ABB has raised the upper limit for microgrid renewable-energy penetration withoutstorage Research by the company suggests up to 50 percent intermittent generation could be admitted to microgrids without needing storage, provided that automation systems are in place to keep the grid stable.
Traditionally, the upper limit for renewable energy penetration in microgrids without storage has been around 40 percent of total load.
ABB looked at a range of microgrid scenarios, including low-penetration setups where renewable energy covered up to 30 percent of peak load, medium penetration at 50 percent, and high penetration at 100 percent.
“When you look at a low-penetration system, if you design and maintain it properly, you don’t need much more capex upfront,” said ABB’s microgrid global sales manager, Pablo Astorga, at the Microgrid Global Innovation Forum in Barcelona this month.
Beyond this level, it becomes imperative to have an automation system to cope with renewable energy penetrations of up to 50 percent of peak load, Astorga said. In a typical microgrid, that might amount to about 30 percent of all megawatt-hours coming from wind, or 15 percent from solar.
Thereafter, said Astorga, “As you move close to 100 percent [of peak load], say 75, 80 or 90 percent, you definitely need some kind of storage device, because the automation [system] can only absorb so much.”
Even at this level of penetration, it is likely that a portion of the total load will be covered by diesel. A 100 percent coverage of peak load in megawatt terms equates to roughly a 70 percent contribution from wind in terms of megawatt-hours, or 50 percent from solar.
The exact point at which storage might be required will vary based upon the load profile. But “if the project is properly designed and optimized in the right way, up to 50 percent, you could run with just an automation system,” said Astorga.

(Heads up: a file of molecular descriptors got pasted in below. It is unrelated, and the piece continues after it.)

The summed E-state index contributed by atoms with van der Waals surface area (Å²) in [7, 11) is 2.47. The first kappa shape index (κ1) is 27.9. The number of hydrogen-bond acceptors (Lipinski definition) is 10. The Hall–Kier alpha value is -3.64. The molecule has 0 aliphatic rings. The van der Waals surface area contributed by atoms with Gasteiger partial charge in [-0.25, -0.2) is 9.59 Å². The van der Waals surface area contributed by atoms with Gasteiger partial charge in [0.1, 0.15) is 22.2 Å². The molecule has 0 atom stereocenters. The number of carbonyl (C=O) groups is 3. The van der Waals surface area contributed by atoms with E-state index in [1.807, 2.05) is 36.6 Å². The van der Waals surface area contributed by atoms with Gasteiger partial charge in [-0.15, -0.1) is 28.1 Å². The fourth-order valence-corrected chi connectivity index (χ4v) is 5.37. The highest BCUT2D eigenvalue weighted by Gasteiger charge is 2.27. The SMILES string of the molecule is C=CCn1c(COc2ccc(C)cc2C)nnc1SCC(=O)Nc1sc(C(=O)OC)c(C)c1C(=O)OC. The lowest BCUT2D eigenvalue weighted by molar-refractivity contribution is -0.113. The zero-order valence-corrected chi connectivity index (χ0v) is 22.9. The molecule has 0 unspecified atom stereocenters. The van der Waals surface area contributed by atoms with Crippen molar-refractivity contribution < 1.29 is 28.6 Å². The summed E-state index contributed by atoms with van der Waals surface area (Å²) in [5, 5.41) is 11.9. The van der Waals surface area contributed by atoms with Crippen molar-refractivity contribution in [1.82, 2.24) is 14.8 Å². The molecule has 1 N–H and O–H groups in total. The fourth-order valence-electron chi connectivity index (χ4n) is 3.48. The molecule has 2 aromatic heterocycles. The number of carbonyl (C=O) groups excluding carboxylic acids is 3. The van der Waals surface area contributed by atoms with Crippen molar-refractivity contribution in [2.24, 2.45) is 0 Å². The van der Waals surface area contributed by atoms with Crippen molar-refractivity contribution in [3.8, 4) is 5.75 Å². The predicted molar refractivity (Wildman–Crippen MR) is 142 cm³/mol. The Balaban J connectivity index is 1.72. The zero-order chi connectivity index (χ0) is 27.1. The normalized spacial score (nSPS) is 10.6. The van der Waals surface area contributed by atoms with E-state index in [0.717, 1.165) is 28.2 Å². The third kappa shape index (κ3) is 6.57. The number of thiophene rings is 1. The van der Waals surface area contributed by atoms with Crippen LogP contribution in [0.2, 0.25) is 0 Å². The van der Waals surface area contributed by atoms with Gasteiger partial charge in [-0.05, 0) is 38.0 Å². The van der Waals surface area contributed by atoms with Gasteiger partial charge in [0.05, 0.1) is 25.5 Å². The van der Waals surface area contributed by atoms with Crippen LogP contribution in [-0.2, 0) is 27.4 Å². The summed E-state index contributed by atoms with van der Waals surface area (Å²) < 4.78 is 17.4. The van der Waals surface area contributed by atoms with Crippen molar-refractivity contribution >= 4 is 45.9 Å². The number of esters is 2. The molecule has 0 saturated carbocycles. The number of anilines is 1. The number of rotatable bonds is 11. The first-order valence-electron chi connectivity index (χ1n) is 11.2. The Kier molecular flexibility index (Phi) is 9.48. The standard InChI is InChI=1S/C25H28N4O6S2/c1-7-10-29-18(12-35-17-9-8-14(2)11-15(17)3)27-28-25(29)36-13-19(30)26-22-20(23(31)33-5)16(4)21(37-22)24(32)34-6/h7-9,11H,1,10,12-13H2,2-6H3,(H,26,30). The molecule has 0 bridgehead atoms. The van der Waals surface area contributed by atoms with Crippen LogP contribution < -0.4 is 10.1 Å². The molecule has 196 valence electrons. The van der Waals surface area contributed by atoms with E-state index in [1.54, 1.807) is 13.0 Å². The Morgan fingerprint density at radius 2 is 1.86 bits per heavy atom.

“I wouldn’t say it’s always going to be the case, but I have seen it.”
He also noted that the findings for microgrids were not applicable to considerations of renewable energy penetration levels in traditional power grids. “I do not think we can generalize for the larger grids, but I do think a higher penetration level [than now] could be accepted without chaos,” he said.
“PJM could go up to 30 percent penetration and it would be fine.”
Choosing the right renewable energy integration strategy for microgrids is important, ABB says, because poorly integrated intermittent energy sources can result in an increased number of genset stops and starts and frequency or voltage variation.
This tends to increase the need for spinning reserves and results in heavier reliance on diesel generation, the opposite of what is sought in most hybrid microgrid projects. With the right integration plan, in contrast, “technically you can go fossil-free, but that is not always the optimal case,” said Astorga.
In terms of levelized cost of energy, the sweet spot tends to be between 60 percent and 80 percent coverage from renewable sources, he claimed.
ABB has a number of microgrid projects with storage. In Western Australia, for example, its Marble Bar hybrid power plant features four 320-kilowatt diesel gensets alongside a 300-kilowatt PV array and a 500-kilowatt PowerStore flywheel storage system.
The solar array supplies 60 percent of the grid’s daytime electricity demand, saving 405,000 liters of fuel a year.
At the DeGrussa copper and gold mine, also in Australia, ABB is integrating a 10.6-megawatt solar plant and battery system with existing gensets to cut diesel consumption by 5 million liters a year, or 20 percent, from 2016.
“The obvious reason why we are putting more and more renewable energy into microgrids is that the cost of renewables is coming down and the cost of fossil fuel is very volatile,” said Astorga.
“With renewable energy, you can not only mitigate your environmental footprint, but at the same time, hedge against changes over time.”